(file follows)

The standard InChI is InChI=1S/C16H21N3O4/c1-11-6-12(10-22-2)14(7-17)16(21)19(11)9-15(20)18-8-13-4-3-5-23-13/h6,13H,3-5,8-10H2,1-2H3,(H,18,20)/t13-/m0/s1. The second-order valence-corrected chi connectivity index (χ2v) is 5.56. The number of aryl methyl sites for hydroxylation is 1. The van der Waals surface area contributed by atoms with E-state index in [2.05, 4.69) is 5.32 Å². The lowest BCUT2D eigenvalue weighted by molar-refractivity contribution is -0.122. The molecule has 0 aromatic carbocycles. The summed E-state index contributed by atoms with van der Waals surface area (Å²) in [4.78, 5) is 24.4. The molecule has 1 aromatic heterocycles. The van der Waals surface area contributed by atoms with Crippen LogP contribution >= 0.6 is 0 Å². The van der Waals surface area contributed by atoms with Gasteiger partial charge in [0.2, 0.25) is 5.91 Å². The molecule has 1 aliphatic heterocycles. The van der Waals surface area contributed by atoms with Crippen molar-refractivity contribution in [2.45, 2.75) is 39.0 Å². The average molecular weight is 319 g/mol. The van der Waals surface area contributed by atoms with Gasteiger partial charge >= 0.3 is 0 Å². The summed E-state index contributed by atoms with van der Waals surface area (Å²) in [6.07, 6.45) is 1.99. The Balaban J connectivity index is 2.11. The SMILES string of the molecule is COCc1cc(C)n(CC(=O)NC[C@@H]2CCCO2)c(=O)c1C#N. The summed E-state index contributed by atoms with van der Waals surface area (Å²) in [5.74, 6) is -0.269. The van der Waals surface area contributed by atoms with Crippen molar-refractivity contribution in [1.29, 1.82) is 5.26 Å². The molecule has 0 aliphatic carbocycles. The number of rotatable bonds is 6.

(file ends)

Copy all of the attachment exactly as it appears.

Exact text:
The standard InChI is InChI=1S/C16H21N3O4/c1-11-6-12(10-22-2)14(7-17)16(21)19(11)9-15(20)18-8-13-4-3-5-23-13/h6,13H,3-5,8-10H2,1-2H3,(H,18,20)/t13-/m0/s1. The second-order valence-corrected chi connectivity index (χ2v) is 5.56. The number of aryl methyl sites for hydroxylation is 1. The van der Waals surface area contributed by atoms with E-state index in [2.05, 4.69) is 5.32 Å². The lowest BCUT2D eigenvalue weighted by molar-refractivity contribution is -0.122. The molecule has 0 aromatic carbocycles. The summed E-state index contributed by atoms with van der Waals surface area (Å²) in [4.78, 5) is 24.4. The molecule has 1 aromatic heterocycles. The van der Waals surface area contributed by atoms with Crippen LogP contribution >= 0.6 is 0 Å². The van der Waals surface area contributed by atoms with Gasteiger partial charge in [0.2, 0.25) is 5.91 Å². The molecule has 1 aliphatic heterocycles. The van der Waals surface area contributed by atoms with Crippen molar-refractivity contribution in [2.45, 2.75) is 39.0 Å². The average molecular weight is 319 g/mol. The van der Waals surface area contributed by atoms with Gasteiger partial charge >= 0.3 is 0 Å². The summed E-state index contributed by atoms with van der Waals surface area (Å²) in [6.07, 6.45) is 1.99. The Balaban J connectivity index is 2.11. The SMILES string of the molecule is COCc1cc(C)n(CC(=O)NC[C@@H]2CCCO2)c(=O)c1C#N. The summed E-state index contributed by atoms with van der Waals surface area (Å²) in [5.74, 6) is -0.269. The van der Waals surface area contributed by atoms with Crippen molar-refractivity contribution in [1.29, 1.82) is 5.26 Å². The molecule has 0 aliphatic carbocycles. The number of rotatable bonds is 6.